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THE accession of James the second opened the third and latest era of Irish history, the war of the Revolution. The wars of Ireland since the connexion with Britain form a series of three long and fearful struggles, connected by the two short periods of the first James's, and the second Charles's reigns, -a ponderous weight of war held together by those two narrow links. The reigns of James the first, and Charles the second, were each about twenty years, or little more. The first divided the long wars of Elizabeth's reign from the Cromwellian wars. The second interposed between the latter and the war of the Revolution.

The wars of Elizabeth's reign were purely struggles for power and property. Upon both sides religion was spoken of, and appealed to; but upon both it was a mere pretence. O'Neil and Desmond appealed to the Pope, and the Pope's religion, as a point of union and sympathy with the powers of the Continent and the multitude at home. But there is reason to think that those chiefs were little interested for either.

On the other hand, the British adventurers of the same period appealed to the Protestant faith, to Elizabeth, and to Britain, with a view to enlist the Reformation and all its interests and promoters under their banners. But the abject condition of the reformed church in Ireland during that reign, is a proof how little they regarded it. While they professed to wage war for the cause of the church, they plundered it without mercy or remorse; and treated its ministers with the scorn and contempt which they too much deserved.

In point of fact the popery laws were hardly enforced in Elizabeth's reign; not because there was any want of inclination to press the edge of the law as keenly as possible on the people, but there was a want of power. The instrument which those laws furnished was, however, frequently used with success to oppress or exasperate particular individuals or districts, and force them into violence or rebellion.

The Cromwellians waged war with popery in another spirit. The Reformation was with them no second motive or despised pretence. The Cromwellian popery code exceeded Elizabeth's, infinitely, in severity; and was rigorously executed; until the spirit of religious fanaticism became éntangled in the net of this world's possessions, and bowed itself before the spirit of property. When Cromwell's rugged soldiers began to feel the comforts of "house and land," their hostility to the Romish religion was mitigated.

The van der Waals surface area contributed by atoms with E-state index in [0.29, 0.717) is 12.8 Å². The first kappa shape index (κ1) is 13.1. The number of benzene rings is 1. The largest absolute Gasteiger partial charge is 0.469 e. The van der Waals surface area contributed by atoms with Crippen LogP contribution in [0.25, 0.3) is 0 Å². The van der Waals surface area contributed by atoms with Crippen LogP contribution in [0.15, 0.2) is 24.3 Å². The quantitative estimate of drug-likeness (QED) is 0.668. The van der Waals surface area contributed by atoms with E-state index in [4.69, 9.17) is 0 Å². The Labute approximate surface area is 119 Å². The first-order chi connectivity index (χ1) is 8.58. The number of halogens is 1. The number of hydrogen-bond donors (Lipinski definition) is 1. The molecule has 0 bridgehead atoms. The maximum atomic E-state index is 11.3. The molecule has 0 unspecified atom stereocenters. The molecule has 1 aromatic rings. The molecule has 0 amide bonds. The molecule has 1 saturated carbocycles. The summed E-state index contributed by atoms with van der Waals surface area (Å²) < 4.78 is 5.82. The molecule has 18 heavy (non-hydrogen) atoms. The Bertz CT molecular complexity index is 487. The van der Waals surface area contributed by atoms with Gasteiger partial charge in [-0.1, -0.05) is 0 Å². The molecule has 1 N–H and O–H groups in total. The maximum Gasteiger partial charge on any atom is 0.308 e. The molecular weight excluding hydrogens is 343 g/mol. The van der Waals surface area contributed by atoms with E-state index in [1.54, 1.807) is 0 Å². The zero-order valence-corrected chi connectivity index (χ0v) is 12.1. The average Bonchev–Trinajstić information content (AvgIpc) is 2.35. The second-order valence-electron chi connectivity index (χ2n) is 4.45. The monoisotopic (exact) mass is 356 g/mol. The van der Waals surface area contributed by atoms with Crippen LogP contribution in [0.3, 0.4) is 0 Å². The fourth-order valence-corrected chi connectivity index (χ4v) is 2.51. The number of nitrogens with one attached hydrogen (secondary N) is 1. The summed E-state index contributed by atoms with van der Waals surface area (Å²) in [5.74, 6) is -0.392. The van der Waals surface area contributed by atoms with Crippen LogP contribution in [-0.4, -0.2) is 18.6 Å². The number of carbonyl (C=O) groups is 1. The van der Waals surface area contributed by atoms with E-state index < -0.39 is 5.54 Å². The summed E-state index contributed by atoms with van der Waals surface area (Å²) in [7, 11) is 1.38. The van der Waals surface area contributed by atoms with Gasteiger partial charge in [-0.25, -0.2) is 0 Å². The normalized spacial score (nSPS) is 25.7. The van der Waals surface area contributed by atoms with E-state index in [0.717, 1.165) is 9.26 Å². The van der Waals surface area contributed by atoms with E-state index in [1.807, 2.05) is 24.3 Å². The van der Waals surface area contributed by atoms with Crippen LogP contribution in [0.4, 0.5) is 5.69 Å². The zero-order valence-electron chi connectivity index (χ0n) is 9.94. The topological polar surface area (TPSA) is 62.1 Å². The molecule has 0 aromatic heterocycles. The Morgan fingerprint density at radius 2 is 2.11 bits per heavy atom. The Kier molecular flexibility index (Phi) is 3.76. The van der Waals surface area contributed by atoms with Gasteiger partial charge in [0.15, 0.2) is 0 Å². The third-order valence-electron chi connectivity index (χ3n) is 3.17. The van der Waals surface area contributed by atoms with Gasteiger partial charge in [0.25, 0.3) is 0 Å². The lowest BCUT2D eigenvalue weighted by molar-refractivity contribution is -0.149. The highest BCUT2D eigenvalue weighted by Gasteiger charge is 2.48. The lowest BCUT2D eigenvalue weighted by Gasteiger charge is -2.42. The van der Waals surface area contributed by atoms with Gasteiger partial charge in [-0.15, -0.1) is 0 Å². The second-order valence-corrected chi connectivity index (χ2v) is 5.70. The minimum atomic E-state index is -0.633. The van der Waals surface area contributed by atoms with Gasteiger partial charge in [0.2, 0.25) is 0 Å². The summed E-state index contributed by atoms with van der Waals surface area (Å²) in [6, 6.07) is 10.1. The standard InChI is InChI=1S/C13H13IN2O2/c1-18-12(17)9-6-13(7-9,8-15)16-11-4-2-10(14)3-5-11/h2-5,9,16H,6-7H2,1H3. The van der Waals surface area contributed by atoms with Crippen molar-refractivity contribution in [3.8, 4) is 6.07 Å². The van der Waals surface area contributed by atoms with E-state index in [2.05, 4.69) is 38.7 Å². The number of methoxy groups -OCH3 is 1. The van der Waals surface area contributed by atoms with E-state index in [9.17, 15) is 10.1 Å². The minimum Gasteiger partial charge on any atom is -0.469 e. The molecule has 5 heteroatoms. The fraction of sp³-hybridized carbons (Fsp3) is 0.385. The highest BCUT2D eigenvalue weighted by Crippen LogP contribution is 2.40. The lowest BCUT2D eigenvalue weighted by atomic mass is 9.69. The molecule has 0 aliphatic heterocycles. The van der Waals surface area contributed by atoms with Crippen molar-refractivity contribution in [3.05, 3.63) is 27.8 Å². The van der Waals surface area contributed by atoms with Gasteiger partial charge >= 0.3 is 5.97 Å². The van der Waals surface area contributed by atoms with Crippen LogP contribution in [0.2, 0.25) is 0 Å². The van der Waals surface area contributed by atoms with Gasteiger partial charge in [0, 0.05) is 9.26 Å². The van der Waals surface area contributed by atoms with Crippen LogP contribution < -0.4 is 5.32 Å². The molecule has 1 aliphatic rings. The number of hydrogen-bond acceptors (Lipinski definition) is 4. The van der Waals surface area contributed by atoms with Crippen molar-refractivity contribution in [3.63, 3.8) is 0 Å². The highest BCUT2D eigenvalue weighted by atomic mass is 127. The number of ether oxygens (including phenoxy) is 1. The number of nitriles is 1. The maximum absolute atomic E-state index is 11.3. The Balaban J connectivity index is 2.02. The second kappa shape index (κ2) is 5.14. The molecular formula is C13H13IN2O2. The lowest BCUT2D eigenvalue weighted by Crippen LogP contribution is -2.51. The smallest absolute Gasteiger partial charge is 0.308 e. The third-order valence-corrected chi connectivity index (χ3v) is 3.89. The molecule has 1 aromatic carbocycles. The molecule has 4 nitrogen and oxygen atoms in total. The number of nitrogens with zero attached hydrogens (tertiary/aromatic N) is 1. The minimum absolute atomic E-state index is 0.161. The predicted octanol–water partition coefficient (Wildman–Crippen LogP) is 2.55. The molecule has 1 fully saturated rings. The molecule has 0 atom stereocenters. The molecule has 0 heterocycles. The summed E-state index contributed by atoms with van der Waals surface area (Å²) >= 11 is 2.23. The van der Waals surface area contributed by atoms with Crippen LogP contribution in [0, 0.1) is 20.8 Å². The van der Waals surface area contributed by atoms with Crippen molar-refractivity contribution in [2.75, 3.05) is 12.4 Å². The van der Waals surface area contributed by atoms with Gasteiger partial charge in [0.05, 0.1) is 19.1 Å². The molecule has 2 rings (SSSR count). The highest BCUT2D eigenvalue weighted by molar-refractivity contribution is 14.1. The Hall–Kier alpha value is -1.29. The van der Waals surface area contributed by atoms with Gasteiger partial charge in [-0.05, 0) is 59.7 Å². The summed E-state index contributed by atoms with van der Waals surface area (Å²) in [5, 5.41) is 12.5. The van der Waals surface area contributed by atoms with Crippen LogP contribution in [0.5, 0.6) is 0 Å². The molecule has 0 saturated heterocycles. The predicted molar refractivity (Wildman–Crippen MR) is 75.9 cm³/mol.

During all this time the state of the Roman church in Ireland was exceedingly low; but not so utterly degraded as the phantom church, which the reformed establishment presented, by starts and sudden visitations, in various parts of the country, as opportunity offered, only to disappear again and be forgotten.

The Romish clergy were generally ignorant and ill-conducted. Neither their learning nor their morals fitted them to be the instructors of the people but they were superior in both respects to the average of the Reformed clergy. They could plead the incessant wars which had destroyed every thing in Ireland, even the learning, religion, and morals, of the country. The reformed clergy came from a neighbouring nation, which was in the enjoyment of peace and prosperity, and had nothing to allege in

extenuation of their corruptions and their igno


The war of the Revolution, which is justly called glorious, was now begun. For the advantages of this great change, which was to establish a principle important to the well-being of mankind, no part of the empire paid so dear a price as Ireland. It swept the country almost entirely of the last remnant of her ancient gentry, which former wars had spared. But it saved both islands from the despotism of the Stuarts and of the church of Rome; and it vindicated the cause of liberty in Europe.

James had no idea of kingly power controlled or limited by law; still less could he comprehend the notion of a monarchy deriving grandeur and strength from the limitation of its

authority. He considered any check upon the

executive as injurious to the state, and derogatory to the dignity of the crown: he was a despotic sovereign upon principle.

The Revolution which overthrew James, laid prostrate also the power of the church of Rome in the British islands. Those who look at the violence and injustice which accompanied the act will perhaps not estimate the value of the service. There are two vices, which are found in connexion with all, or almost all, religious sects and establishments, despotism and intolerance. The first is exercised by the autho

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